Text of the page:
Evolutionary History of Music
Kunwoo Kim – Music and Evolution
Human evolution has been relatively rapid since the first breakoff from the apes 6 million years ago. Preparation for crossing the symbolic threshold went on for 5.9 million years, and as we fully acquired the symbolic mind, culture flourished across the world. One of the most significant outcomes of culture was music. Wherever there existed culture, music always co-existed. Evolution of music is directly related to evolution of symbolic representation. This paper recognizes the constraints needed for such evolution and puts them in a chronological order.
6.1 million years ago humans and apes were not separate. This was the time when one common ancestor of the two species existed. I am assuming that the characteristics of modern chimpanzees and monkeys were the same as those of our common ancestors. These characteristics will be the basis of human evolution.
The communication of the apes was manipulative, holistic, limited, and gestural. A vervet monkey produces alarm calls that manipulate the behaviors of other conspecifics. Whenever a predator comes into its sight, it calls the others to run up the tree or hide. Their sounds are holistic. They do not consist of compositional units. Vocal system of the apes is highly underdeveloped relative to that of humans. Thus the sounds they make are usually limited to grunts and barks. They tend to use gestural communication such as smiling and handshaking.
The apes possess partial Theory of Mind. They have a sense of self and are able to recognize that others have some kinds of intentions. They are not adept enough to imagine what others’ intentions maybe, but as they are able to follow the gaze of others. Apes communicate with each other through dyadic interaction. They are sexually dimorphic, which suggests that communication for sexual selection is not too pressured. They are quadrupedal, usually using their knuckles to move around. They possess competitive nature. For example, when they go out for group hunting, each ape would perform a same task.
Apes have the brain size one third of that of modern humans. They possess limited and non-recursive memory system. Studies have shown that they have mirror neurons, which fire up whenever they observe movements of the others. This suggests that the apes were aware of other’s movements. They carry basic emotions such as happiness, sadness and anger. They are usually biologically (involuntarily) represented such as a strong grunt as the conspecific steals one’s food.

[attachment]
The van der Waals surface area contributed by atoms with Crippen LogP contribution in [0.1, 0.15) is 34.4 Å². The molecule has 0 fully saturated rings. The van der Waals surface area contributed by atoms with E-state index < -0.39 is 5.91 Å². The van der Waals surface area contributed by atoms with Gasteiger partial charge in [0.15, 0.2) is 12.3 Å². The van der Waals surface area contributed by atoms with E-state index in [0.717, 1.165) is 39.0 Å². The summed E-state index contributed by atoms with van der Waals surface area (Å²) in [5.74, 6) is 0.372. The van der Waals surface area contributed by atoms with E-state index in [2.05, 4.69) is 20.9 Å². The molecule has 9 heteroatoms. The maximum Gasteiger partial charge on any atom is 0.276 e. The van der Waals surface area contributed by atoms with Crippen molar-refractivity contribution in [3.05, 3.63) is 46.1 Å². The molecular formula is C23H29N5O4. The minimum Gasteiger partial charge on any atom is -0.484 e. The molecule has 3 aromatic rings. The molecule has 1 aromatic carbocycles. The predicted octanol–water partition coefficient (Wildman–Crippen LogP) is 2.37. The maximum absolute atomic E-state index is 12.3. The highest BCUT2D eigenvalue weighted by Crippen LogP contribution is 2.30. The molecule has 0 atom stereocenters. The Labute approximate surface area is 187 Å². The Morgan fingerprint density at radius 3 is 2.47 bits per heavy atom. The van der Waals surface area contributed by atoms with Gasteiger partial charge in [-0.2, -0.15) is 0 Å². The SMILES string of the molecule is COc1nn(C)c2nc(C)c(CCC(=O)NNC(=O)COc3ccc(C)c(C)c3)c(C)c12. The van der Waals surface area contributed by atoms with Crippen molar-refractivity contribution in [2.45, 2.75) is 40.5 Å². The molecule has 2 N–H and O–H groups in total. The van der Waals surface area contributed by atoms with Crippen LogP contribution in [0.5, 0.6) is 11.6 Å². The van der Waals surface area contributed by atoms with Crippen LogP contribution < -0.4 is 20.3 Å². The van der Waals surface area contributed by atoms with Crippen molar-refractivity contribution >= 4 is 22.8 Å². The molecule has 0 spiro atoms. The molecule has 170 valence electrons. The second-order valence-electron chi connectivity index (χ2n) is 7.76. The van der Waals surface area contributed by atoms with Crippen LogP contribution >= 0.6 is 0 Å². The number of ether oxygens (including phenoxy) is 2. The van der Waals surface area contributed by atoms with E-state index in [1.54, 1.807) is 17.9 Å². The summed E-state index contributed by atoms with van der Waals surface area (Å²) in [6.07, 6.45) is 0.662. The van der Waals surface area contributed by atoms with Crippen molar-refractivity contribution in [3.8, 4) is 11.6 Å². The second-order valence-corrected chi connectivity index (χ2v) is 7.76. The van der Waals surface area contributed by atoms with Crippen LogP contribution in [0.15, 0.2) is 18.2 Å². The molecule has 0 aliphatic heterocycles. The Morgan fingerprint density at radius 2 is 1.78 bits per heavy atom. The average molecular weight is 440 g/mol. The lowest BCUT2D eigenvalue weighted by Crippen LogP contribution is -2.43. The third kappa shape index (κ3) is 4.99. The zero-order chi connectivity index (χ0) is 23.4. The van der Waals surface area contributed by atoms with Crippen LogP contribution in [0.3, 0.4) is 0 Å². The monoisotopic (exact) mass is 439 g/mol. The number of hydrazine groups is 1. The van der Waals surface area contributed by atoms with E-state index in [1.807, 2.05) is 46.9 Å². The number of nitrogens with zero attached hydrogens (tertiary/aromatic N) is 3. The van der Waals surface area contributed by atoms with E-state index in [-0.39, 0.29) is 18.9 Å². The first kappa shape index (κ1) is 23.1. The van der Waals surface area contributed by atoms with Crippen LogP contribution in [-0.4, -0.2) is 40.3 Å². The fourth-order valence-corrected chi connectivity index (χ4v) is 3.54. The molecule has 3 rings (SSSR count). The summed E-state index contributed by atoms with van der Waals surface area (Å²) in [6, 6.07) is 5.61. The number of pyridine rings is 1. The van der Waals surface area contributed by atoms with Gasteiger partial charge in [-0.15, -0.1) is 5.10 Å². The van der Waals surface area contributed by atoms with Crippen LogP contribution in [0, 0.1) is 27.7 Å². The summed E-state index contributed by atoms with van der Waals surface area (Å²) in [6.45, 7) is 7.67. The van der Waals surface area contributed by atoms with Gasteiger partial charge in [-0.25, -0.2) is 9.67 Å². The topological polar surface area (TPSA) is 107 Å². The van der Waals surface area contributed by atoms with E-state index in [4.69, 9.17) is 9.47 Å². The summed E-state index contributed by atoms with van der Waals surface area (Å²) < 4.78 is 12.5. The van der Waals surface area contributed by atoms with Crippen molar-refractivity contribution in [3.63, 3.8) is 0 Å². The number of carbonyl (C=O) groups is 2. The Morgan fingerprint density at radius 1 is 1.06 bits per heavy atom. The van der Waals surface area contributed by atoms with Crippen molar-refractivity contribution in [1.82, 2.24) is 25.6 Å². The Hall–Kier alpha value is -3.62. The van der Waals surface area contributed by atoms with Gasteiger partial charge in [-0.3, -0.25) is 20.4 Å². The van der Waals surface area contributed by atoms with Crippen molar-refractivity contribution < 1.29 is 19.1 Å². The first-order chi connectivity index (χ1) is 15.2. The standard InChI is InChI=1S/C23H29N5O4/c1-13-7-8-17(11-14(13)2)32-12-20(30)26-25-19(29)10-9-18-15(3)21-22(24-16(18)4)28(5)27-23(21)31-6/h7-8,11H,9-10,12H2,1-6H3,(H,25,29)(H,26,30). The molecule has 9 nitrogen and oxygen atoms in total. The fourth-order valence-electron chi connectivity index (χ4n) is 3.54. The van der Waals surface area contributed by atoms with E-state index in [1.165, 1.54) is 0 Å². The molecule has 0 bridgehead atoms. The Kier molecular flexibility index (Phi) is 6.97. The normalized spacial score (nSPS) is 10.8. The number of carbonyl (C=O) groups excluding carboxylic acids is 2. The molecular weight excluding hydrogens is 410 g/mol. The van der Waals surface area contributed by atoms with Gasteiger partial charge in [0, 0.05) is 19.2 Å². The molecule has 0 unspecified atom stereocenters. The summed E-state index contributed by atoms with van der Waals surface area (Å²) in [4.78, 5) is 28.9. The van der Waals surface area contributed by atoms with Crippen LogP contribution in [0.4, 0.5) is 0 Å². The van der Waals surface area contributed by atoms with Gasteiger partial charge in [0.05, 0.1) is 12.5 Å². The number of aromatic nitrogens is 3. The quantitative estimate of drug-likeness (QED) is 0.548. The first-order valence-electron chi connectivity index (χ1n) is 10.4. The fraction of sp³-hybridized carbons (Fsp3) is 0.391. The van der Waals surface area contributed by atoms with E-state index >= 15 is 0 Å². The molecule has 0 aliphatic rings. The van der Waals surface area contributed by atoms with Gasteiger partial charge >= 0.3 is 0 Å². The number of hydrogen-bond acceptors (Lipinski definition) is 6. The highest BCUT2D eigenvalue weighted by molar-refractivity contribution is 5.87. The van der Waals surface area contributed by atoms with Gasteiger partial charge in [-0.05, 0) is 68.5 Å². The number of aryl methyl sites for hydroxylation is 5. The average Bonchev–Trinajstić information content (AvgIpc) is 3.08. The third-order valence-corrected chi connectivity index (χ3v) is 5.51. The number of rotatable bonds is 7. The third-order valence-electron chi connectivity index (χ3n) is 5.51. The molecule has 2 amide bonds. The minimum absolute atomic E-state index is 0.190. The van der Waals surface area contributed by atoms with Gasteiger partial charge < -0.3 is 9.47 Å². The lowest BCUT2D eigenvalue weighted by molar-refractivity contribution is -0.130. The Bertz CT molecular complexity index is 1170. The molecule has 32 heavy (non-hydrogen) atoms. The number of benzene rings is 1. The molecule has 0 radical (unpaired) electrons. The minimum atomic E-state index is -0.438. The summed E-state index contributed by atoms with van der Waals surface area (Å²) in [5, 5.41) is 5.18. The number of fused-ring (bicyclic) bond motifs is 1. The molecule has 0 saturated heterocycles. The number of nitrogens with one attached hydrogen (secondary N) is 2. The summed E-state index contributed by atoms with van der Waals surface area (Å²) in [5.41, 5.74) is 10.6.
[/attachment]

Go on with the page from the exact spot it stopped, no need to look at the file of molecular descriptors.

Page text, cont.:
6.0 million years ago, Ardipithecus breaks off from the apes. The first hominids were partially bipedal. Partial bipedalism resulted in enlargement of the brain to fulfill the requirements of more movements. They usually lived in trees, but as they became more bipedal, they moved to more open landscape. Being prone to more dangerous areas often suggested more cooperation and interaction.
4.5 million to 1.8 million years ago, Australopithecus had evolved. All of them were partially bipedal, and more of them moved into the savannas, making the Australopithecus group to be more cooperative. Their brains became bigger as their bodies became larger. The ratio of the sizes between males and females declined, but the difference was significant enough to be sexually dimorphic. Decrease in the ratio between male and female demands more vocal production for sexual selection. Crude stone tools were made, suggesting greater interaction between the species.
2.5 million to 1.8 million years ago, Homo habilis had evolved. The group size became larger. They had good knowledge of the members in the group. The group started to become more cooperative. Given the difference in dentitions and jaws, they started eating more meat, a possible evidence of hunters and gatherers society. Therefore, vocal or gestural interaction between each group member probably has been more frequent to decide social roles and employ different methods. As the group size enlarges, complex emotions such as shame start to develop and the sense of self must have been stronger.
Tool making became more complex possibly the result of much bigger brain size. One important aspect of the brain develop during this period is the enlargement of the Broca’s area that has to do with producing speech. Their ears became more sensitive to higher frequency, possibly suggesting production of vocal sounds in more diverse frequencies. Social interaction of the Homo habilis was usually conducted through facial expressions, body language, actions and vocalizations.
About 1.6 million years ago, Homo ergasters became fully bipedal, possibly a result from fruit picking. Turkana Boy’s Thoracic vertebrae development suggests how his neck posture was straighter. Free arms led to development of sensorimotor control and sense of rhythm. As they moved more to the savannah or open landscape, they lost their body hair to stay cool. With narrower pelvis and loss of hair due to bipedalism, human infants were born early and became helpless. Therefore, the caretakers had to put their baby down, leaving greater exposure to vocal communication. They became less sexually dimorphic and females started to choose their males. This process requires more communication in sexual selection.